Vegan Taxidermy: An Intersection of Art, Science, and Conservation
by Carly Peltier on June 24, 2011
Artist Amiee Baldwin with several of her sculptures, which she calls vegan taxidermy.
Photo by Tue Nam Ton, tntpictures.com.
These days, taxidermy and conservation might seem to run at cross purposes, outside the dim halls of natural history museums. Those dioramas—and lots of our knowledge of species all over the world—come from a time when field science was rather more dangerous to wildlife than it is today.
- American avocet. Photo by Tue Nam Ton, tntpictures.com.
Artist Aimee Baldwin’s unusual sculptures, which she calls vegan taxidermy, remove the inconvenient contradiction between loving nature and stuffing it. Through July 15, her work is on display at the upstairs gallery of Castle in the Air, a shop on Berkeley’s Fourth Street.
By constructing strikingly realistic paper representations of both common and extinct birds, along with paper plants in the fashion of preserved museum specimens, Baldwin unites art, science, and conservation. Her sculptures include common species such as a burrowing owl and night heron, as well as extinct (or presumed extinct) birds, including a passenger pigeon and ivory-billed woodpecker.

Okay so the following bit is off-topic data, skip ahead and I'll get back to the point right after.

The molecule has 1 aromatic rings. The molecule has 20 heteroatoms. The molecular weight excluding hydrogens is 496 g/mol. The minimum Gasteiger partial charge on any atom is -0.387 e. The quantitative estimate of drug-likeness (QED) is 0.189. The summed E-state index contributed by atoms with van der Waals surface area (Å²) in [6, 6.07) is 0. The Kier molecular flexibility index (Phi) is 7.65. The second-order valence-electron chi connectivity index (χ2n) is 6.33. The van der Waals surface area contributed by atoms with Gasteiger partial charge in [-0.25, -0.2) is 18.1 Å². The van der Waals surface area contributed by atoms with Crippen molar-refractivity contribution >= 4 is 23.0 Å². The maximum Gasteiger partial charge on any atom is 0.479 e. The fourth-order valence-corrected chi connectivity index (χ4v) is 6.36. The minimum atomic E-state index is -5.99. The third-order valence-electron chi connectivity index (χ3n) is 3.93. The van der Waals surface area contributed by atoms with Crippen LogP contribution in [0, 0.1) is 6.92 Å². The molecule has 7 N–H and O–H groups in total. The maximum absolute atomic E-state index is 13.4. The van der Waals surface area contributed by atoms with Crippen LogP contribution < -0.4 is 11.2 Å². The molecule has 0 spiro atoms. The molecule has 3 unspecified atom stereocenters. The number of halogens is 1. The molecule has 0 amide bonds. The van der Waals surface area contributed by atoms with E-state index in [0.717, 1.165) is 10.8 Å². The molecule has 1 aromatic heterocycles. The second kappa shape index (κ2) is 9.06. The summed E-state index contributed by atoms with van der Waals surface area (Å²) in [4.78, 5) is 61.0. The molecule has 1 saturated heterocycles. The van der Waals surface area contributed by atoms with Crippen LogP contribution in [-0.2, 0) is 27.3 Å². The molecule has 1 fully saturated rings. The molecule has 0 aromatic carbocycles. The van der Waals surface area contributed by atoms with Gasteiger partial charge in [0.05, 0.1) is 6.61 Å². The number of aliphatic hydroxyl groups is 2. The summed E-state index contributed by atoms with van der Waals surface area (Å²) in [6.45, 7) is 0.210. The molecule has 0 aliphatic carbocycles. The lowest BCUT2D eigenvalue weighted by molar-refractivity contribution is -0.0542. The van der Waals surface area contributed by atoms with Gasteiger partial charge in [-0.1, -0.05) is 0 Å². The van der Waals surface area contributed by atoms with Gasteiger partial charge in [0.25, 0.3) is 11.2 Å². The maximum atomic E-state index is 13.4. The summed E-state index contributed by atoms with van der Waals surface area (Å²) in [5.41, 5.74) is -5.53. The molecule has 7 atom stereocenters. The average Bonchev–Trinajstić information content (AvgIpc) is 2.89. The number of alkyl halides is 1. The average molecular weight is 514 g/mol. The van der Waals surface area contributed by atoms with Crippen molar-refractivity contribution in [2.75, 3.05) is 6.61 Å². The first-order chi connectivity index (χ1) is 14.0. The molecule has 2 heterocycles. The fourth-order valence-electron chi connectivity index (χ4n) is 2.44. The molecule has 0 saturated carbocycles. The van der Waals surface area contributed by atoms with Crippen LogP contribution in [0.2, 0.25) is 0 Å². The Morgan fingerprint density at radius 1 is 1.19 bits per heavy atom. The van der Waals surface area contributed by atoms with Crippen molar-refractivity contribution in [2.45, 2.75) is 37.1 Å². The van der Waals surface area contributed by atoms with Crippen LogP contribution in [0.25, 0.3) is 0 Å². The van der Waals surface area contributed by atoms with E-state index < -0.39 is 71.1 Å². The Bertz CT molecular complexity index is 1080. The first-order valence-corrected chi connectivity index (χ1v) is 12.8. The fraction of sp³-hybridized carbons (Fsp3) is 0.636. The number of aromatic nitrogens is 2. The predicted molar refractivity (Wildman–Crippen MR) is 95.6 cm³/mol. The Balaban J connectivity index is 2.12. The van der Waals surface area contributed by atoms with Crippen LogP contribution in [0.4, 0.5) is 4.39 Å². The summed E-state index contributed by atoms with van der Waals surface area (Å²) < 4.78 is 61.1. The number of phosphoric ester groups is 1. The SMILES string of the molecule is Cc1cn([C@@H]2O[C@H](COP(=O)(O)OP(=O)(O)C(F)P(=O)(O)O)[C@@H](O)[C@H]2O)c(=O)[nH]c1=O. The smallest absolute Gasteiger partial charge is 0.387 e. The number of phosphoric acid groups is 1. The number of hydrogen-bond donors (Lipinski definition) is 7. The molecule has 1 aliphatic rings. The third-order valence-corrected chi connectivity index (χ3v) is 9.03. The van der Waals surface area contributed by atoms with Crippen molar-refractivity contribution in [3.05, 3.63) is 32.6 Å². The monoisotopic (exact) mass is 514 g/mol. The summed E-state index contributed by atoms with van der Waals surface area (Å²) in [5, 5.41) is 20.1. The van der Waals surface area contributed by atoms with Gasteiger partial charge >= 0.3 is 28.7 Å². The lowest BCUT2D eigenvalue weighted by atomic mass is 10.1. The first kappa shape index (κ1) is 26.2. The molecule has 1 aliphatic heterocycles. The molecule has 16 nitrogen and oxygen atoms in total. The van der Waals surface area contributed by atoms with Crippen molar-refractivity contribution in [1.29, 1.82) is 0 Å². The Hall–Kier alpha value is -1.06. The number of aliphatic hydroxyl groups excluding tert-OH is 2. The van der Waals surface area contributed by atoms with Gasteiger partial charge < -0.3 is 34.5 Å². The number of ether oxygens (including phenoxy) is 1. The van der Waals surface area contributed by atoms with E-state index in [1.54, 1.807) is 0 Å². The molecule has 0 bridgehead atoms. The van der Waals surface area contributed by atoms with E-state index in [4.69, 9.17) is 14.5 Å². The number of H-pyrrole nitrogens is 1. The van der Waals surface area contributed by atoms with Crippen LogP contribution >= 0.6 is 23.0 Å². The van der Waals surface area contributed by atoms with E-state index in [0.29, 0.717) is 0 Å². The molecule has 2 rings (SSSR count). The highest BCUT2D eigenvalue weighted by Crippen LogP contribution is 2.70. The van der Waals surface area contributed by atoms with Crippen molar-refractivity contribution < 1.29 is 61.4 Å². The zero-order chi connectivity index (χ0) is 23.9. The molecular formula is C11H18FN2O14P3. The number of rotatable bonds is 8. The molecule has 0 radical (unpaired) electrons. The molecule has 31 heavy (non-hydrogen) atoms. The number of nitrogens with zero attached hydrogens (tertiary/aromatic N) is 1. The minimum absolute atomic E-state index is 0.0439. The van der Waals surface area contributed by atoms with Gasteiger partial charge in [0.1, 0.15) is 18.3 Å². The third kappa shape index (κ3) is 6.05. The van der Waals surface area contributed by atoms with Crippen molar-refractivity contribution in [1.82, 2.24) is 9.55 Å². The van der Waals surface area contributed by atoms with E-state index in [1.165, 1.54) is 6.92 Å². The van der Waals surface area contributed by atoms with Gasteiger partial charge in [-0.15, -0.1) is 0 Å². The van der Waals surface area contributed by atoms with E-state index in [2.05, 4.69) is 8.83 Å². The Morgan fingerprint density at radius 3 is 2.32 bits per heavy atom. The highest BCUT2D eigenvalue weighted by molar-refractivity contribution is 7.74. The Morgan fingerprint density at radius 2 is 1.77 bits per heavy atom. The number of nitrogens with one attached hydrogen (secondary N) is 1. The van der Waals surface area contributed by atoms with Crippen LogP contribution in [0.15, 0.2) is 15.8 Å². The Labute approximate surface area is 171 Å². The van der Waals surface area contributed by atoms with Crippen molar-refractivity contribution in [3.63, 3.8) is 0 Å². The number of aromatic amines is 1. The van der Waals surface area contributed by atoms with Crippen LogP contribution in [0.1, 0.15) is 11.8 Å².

“I hope my art will inspire people to appreciate the nature surrounding them, so they’ll respect our environment and hopefully care about each other and value human creativity,” says Baldwin.
It takes Baldwin about a week to make a bird, and prices range from $400 to $3,000 each.
- Parakeet sculpture in process. Photo by Tue Nam Ton, tntpictures.com.
Baldwin says she especially enjoys the research for these pieces: “I really like the aspect of my work that gets me out on hikes to observe the details of my own backyard nature. It’s great that I can go on local nature excursions without the feeling guilty that I am not working, because I’m actually doing research for my artwork.”
She’s been making and showing off these birds since 2006. She uses photos to study the appearance of each species, but she says watching living and moving birds makes it a lot easier to get their body language right.
“I wanted to make something that didn’t use a lot of resources but the focus is more on my time spent making each piece, each is one of a kind. I hope my attention to detail will grab the audience—respect for nature and how delicate it is, and creativity and appreciate the amount of time that it took me to create something interesting to look at.”